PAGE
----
Amazon Shareholders to Vote on Sales of Facial Recognition Software to Government


When Amazon shareholders convene for their annual general meeting in Seattle later this month, they will be asked to vote on whether the company should continue to sell facial recognition software to government agencies. The vote was organized by a small group of shareholders, led by nonprofit Open MIC.

Rekognition, the software marketed by Amazon, is offered as part of a suite of Amazon Web Services (AWS) software at a cost of under $20 a month. It has both photo and video recognition capabilities in which facial descriptions and body movements are analyzed and compared against databases including Amazon’s own.

Activists raised the alarm last July after the American Civil Liberties Union (ACLU) discovered that Rekognition failed some basic accuracy tests. For example, when photos of the members of the U.S. Congress were compared with a publicly available ‘mugshot’ database of 25,000 images, Rekognition incorrectly reported that 28 of them had previously been arrested. The analysis also revealed that a majority of these incorrect matches were African-American or Latino members of Congress.

Nicole Ozer, the ALCU’s Technology and Civil Liberties Director, told the Washington Post that the software could be used “to track protesters, target immigrants, and spy on entire neighborhoods.” “Once powerful surveillance systems like these are built and deployed, the harm can’t be undone. We’re talking about a technology that will supercharge surveillance in our communities,” she said.

Last December, Open MIC, a non-profit that fosters shareholder engagement at leading tech and media companies, joined forces with the Tri-State Coalition for Responsible Investment, the Sisters of St. Joseph of Brentwood and Harrington Investments to put Rekognition software sales up for vote by Amazon shareholders. Together the group of shareholders introducing the proposal represent a total of $1.32 billion in assets under management.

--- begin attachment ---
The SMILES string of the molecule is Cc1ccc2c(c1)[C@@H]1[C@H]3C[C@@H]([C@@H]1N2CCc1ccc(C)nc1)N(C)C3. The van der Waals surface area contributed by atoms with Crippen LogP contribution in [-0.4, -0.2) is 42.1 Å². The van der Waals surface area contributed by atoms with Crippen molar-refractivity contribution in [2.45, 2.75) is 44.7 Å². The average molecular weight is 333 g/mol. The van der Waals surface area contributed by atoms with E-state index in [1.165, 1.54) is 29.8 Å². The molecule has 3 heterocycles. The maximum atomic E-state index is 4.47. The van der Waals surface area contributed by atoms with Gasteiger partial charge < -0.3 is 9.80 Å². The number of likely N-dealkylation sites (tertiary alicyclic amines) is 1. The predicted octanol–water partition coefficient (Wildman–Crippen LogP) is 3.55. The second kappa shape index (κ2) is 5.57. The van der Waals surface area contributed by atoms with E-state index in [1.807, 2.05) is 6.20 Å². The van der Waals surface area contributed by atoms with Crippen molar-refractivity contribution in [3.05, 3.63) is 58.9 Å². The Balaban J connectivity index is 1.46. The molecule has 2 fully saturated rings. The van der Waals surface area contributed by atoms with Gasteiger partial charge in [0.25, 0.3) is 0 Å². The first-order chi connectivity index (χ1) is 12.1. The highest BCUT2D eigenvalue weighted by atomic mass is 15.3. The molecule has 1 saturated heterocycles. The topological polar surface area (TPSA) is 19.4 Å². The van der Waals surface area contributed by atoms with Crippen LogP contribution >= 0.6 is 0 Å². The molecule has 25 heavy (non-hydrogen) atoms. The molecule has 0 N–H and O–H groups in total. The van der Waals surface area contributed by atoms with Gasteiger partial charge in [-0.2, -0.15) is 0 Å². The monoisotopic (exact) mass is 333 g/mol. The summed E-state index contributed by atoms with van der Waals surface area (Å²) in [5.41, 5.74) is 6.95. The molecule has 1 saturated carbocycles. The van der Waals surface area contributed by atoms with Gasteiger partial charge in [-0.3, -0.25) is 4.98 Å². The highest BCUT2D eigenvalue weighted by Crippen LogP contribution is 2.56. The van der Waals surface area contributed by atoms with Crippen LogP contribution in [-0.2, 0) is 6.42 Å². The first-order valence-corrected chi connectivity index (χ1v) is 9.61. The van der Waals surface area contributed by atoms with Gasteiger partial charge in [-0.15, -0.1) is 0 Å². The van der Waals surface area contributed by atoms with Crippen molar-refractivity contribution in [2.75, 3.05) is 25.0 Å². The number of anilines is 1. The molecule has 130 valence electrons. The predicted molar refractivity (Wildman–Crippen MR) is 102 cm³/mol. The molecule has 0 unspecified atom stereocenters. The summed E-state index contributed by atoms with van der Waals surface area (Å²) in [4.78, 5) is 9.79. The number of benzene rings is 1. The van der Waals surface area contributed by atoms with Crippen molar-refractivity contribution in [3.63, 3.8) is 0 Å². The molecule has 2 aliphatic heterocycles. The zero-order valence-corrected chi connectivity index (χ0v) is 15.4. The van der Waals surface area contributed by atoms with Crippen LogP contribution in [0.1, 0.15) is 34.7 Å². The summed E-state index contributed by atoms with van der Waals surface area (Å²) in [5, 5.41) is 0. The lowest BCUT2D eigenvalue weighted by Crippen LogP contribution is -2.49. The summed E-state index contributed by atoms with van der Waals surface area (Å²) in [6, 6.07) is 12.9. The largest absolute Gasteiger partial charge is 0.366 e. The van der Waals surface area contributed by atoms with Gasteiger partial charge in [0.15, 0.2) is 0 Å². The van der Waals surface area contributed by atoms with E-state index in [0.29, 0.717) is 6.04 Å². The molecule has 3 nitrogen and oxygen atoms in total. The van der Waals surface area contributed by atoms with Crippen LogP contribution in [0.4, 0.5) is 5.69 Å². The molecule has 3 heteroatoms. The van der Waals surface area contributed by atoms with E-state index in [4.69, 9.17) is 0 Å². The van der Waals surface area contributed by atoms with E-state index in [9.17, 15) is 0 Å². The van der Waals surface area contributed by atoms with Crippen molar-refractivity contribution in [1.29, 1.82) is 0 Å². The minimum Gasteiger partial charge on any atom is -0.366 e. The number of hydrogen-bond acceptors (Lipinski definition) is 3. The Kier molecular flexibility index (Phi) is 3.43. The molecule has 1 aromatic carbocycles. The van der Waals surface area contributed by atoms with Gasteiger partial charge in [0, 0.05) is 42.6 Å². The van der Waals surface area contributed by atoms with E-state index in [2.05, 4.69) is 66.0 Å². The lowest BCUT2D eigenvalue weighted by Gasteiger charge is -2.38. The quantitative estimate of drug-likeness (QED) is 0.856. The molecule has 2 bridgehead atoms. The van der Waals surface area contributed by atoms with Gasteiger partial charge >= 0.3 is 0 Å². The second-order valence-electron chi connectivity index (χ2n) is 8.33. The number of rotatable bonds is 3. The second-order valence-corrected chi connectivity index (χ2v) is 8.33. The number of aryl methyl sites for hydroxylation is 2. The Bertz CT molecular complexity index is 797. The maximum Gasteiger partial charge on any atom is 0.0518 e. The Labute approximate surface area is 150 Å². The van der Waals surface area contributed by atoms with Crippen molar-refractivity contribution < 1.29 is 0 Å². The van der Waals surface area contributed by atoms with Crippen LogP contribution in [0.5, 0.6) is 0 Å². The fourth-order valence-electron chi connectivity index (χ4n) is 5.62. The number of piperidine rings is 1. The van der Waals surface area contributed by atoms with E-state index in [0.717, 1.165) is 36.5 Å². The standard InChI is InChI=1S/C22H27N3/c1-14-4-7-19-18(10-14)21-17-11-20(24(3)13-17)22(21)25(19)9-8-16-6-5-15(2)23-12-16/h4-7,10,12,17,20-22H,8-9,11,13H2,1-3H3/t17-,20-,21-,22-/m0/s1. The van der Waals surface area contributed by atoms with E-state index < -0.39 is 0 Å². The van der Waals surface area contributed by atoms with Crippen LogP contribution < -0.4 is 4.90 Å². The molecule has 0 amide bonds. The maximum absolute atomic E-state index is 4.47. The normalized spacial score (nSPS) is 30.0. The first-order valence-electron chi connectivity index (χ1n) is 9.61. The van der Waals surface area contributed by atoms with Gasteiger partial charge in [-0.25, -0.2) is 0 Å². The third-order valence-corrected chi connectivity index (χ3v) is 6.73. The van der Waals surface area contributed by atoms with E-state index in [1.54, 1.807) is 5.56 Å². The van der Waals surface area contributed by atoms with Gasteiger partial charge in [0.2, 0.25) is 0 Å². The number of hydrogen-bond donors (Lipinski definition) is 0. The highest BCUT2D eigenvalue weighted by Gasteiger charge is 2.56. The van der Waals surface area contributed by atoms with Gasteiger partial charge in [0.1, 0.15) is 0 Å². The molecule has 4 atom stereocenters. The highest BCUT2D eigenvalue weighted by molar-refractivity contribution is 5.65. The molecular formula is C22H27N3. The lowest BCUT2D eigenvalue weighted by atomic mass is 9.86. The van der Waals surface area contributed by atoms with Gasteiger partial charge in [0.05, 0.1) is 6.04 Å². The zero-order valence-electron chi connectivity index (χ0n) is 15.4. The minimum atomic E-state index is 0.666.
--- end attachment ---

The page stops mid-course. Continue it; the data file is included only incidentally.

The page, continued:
"Shareholders are deeply concerned by the serious chilling effect of surveillance on immigrant communities and on all of us, including the ways in which this technology can be used by government to instill fear, prevent people from accessing the services they need, and perpetuate racism," said Mary Beth Gallagher, the executive director of Tri-State Coalition for Responsible Investment in a press release announcing the action.

"I continue to be fearful that Amazon will encourage the expansion of public intimidation of people of color, immigrants, and democracy advocates throughout the world, including ordinary consumers who will also be continually monitored and subjected to privacy invasion solely intended to maximize private sector financial gain," added John Harrington, the president of Harrington Investments.

The board of directors at Amazon opposes the vote in proxy documents mailed out to shareholders in preparation for the annual meeting. “We do not believe that the potential for customers to misuse results generated by Amazon Rekognition should prevent us from making that technology available to our customers,” the company said.

But other major companies in the industry oppose the sale of sell facial recognition software. Indeed Microsoft has halted the sale of its facial recognition technology to multiple parties over concerns of abuse. “Imagine a government tracking everywhere you walked over the past month without your permission or knowledge. Imagine a database of everyone who attended a political rally that constitutes the very essence of free speech,” Brad Smith, Microsoft's Chief Legal Officer, wrote on the company’s blog. “The issues become even more complicated when we add the fact that facial recognition is advancing quickly but remains far from perfect.”

“Whether or not you believe government surveillance is okay, using commercial facial recognition in law enforcement is irresponsible and dangerous,” Brian Brackeen, CEO of Kairos, a facial recognition software developer located in Miami, Florida wrote in an article for TechCrunch. “Let’s say the wrong person is held in a murder investigation. Let’s say you’re taking someone’s liberty and freedoms away based on what the system thinks, and the system isn’t fairly viewing different races and different genders. That’s a real problem.”

And Axon, an Arizona based technology and weapons company which is the largest supplier of U.S. police department body cameras, has told investors that it will not yet include facial recognition software in its cameras as the technology does not meet the “accuracy thresholds.”